Aiming for a tone somewhere in the vicinity of "Monster Squad" and a more sanitized version of the films of Joe Dante, "Goosebumps" is a kiddie fright flick based on the massive series of Scholastic books by author R.L. Stine -- a name that's likely familiar to any child of the 90's. Rather than a straightforward adaptation that cherrypicks from one or two of the books, director Rob Letterman ("Monsters vs. Aliens") and writers Scott Alexander, Larry Karaszewski, and Darren Lemke have created an inventive premise which allows them to incorporate them all. While it doesn't follow Stine's books to the letter, it captures their tone perfectly, skillfully straddling the line between anarchic, kid-friendly thrills and outright scares. In finding this balance, the film functions as a pretty fantastic entry point for younger viewers into the realm of horror.
Still recovering from the death of his father a year prior, Zach (Dylan Minnette) moves to the small town of Madison, Delaware, with his mother (Amy Ryan, getting much more to do here than she does in another of this week's releases, "Bridge of Spies"), where she's gotten a new job as vice principal of the local high school. Zach has barely moved into their new home before he finds himself smitten with Hannah (Odeya Rush), the girl next door, though Hannah's overly protective father (Jack Black, in an admirably restrained performance) makes it very clear he doesn't approve of Zach's attentions toward his daughter.
After spending an evening getting to know one another (in a lovely scene set in an overgrown, abandoned amusement park in the woods near the teens' homes), Zach overhears a heated argument between Hannah and her father, and fearing Hannah may be in danger, decides to investigate, bringing his dorky new friend, Champ (Ryan Lee), along as a lookout. They wind up inside the house, and during their search they stumble across a wall of manuscripts for what turns out to be "Goosebumps" books, each one secured with a lock. Hannah's father just happens to be R.L. Stine (and props to the real-life Stine for approving his portrayal as a short-tempered misanthrope). It seems that whatever creatures Stine conjures from his imagination become real, forcing him to keep them locked away in the pages of his books. Of course, the kids end up accidentally unlocking one of those books, setting loose an abominable snowman and starting a chain of events that ultimately unleashes a tidal wave of monster mayhem upon their sleepy little town.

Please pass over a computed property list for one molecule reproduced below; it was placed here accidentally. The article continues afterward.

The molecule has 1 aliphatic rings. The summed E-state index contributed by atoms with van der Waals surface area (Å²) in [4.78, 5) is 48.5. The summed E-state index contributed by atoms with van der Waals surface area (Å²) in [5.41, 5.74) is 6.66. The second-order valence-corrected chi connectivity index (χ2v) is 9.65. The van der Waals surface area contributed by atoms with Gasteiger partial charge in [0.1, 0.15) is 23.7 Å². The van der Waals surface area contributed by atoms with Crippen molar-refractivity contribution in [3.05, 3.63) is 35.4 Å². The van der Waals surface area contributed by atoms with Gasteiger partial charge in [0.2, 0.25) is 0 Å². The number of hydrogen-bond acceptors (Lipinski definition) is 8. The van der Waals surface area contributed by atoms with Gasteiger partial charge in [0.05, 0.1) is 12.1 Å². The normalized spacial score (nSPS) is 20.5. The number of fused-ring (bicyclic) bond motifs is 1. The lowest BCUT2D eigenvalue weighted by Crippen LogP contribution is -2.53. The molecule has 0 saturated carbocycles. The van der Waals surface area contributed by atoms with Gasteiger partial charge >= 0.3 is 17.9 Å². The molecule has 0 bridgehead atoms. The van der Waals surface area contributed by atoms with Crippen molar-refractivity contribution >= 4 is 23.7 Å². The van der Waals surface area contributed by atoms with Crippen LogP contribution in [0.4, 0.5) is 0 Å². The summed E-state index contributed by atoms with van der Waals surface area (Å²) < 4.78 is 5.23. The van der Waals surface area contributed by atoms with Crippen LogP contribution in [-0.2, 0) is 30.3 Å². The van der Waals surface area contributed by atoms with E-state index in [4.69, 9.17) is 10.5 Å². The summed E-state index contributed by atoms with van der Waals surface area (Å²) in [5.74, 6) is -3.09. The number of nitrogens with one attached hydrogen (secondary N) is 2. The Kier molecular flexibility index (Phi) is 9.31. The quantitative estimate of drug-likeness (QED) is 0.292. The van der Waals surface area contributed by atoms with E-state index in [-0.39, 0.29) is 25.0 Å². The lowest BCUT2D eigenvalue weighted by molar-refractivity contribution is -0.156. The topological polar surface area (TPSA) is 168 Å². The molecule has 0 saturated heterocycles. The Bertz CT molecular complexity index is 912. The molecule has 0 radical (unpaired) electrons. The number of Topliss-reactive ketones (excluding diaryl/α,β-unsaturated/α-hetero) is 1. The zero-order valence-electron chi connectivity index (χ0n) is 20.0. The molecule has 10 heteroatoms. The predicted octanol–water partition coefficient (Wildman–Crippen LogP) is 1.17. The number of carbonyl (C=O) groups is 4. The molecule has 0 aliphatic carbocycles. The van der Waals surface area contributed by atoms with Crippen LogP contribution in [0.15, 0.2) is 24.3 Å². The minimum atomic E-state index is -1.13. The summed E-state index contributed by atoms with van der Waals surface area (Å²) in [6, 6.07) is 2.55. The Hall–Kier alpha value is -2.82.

For a film overflowing with monsters -- among them: a giant praying mantis, zombies, werewolves, man-eating plants, evil clowns, and a major nemesis in the form of a ventriloquist's puppet (don't call him a dummy) named Slappy -- it's rather shocking that "Goosebumps" takes its time building a world before setting its horrors loose upon it. It gives us a cast of appealing characters (including supporting roles for Ken Marino and Jillian Bell as Zach's well-meaning aunt), and spends a decent amount of time actually developing them.
Even more importantly, the movie takes its monsters seriously (for the most part): they're treated like threats who want nothing more than to tear our heroes limb from limb. This gives the film a sense of danger, though it's only a sense -- fear not, worried parents, for all its monster mayhem, the film still boasts a body count of zero. I will admit that this makes me a little nostalgic for previous generations of kids adventure films that weren't afraid to traumatize young viewers and were willing to shed a little blood -- but maybe that's just me.
There are a number of great little set pieces throughout the film, the best of which is a kitchen battle against a horde of murderous garden gnomes that plays as a clever, tongue-in-cheek nod to a similar sequence in Dante's "Gremlins." And in a nice touch, Slappy appears to mostly be portrayed by an actual, physical puppet. Though it did make me wish a few more of the beasties were done as practical effects, if only to further capture the feel of a bygone era of kids entertainment. Told with enough wit and good-natured thrills to satisfy most audiences, "Goosebumps" is terrific, spooky fun for budding horror fans of all ages.